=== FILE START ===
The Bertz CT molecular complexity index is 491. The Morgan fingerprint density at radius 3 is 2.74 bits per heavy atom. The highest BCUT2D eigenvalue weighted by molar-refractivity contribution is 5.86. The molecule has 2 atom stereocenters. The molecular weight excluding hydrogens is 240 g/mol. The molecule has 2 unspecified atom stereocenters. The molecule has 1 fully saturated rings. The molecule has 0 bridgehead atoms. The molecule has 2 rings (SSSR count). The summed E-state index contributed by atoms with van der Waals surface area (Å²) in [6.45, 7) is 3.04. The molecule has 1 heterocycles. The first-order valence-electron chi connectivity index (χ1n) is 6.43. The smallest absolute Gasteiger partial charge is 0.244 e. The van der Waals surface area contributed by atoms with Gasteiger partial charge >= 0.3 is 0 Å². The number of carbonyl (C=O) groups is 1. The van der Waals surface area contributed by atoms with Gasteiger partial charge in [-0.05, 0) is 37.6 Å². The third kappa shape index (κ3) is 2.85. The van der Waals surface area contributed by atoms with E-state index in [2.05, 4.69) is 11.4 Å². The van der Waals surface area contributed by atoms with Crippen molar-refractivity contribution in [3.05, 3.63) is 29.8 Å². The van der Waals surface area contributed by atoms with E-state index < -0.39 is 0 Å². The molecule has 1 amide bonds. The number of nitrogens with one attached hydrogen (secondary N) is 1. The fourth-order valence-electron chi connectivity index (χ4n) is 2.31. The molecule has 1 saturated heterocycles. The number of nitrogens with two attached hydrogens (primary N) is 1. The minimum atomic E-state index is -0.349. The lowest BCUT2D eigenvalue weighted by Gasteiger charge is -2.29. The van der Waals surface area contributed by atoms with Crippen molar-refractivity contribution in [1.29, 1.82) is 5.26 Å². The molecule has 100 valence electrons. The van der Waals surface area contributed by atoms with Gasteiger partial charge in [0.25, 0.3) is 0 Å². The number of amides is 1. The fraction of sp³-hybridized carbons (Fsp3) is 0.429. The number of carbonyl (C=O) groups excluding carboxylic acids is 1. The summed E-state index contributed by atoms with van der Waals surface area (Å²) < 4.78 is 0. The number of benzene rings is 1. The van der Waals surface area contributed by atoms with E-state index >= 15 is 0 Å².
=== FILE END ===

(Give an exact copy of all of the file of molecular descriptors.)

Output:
The Bertz CT molecular complexity index is 491. The Morgan fingerprint density at radius 3 is 2.74 bits per heavy atom. The highest BCUT2D eigenvalue weighted by molar-refractivity contribution is 5.86. The molecule has 2 atom stereocenters. The molecular weight excluding hydrogens is 240 g/mol. The molecule has 2 unspecified atom stereocenters. The molecule has 1 fully saturated rings. The molecule has 0 bridgehead atoms. The molecule has 2 rings (SSSR count). The summed E-state index contributed by atoms with van der Waals surface area (Å²) in [6.45, 7) is 3.04. The molecule has 1 heterocycles. The first-order valence-electron chi connectivity index (χ1n) is 6.43. The smallest absolute Gasteiger partial charge is 0.244 e. The van der Waals surface area contributed by atoms with Gasteiger partial charge >= 0.3 is 0 Å². The number of carbonyl (C=O) groups is 1. The van der Waals surface area contributed by atoms with Gasteiger partial charge in [-0.05, 0) is 37.6 Å². The third kappa shape index (κ3) is 2.85. The van der Waals surface area contributed by atoms with E-state index in [2.05, 4.69) is 11.4 Å². The van der Waals surface area contributed by atoms with Crippen molar-refractivity contribution in [3.05, 3.63) is 29.8 Å². The van der Waals surface area contributed by atoms with E-state index < -0.39 is 0 Å². The molecule has 1 amide bonds. The number of nitrogens with one attached hydrogen (secondary N) is 1. The fourth-order valence-electron chi connectivity index (χ4n) is 2.31. The molecule has 1 saturated heterocycles. The number of nitrogens with two attached hydrogens (primary N) is 1. The minimum atomic E-state index is -0.349. The lowest BCUT2D eigenvalue weighted by Gasteiger charge is -2.29. The van der Waals surface area contributed by atoms with Crippen molar-refractivity contribution in [1.29, 1.82) is 5.26 Å². The molecule has 100 valence electrons. The van der Waals surface area contributed by atoms with Gasteiger partial charge in [0.25, 0.3) is 0 Å². The number of amides is 1. The fraction of sp³-hybridized carbons (Fsp3) is 0.429. The number of carbonyl (C=O) groups excluding carboxylic acids is 1. The summed E-state index contributed by atoms with van der Waals surface area (Å²) < 4.78 is 0. The number of benzene rings is 1. The van der Waals surface area contributed by atoms with E-state index >= 15 is 0 Å².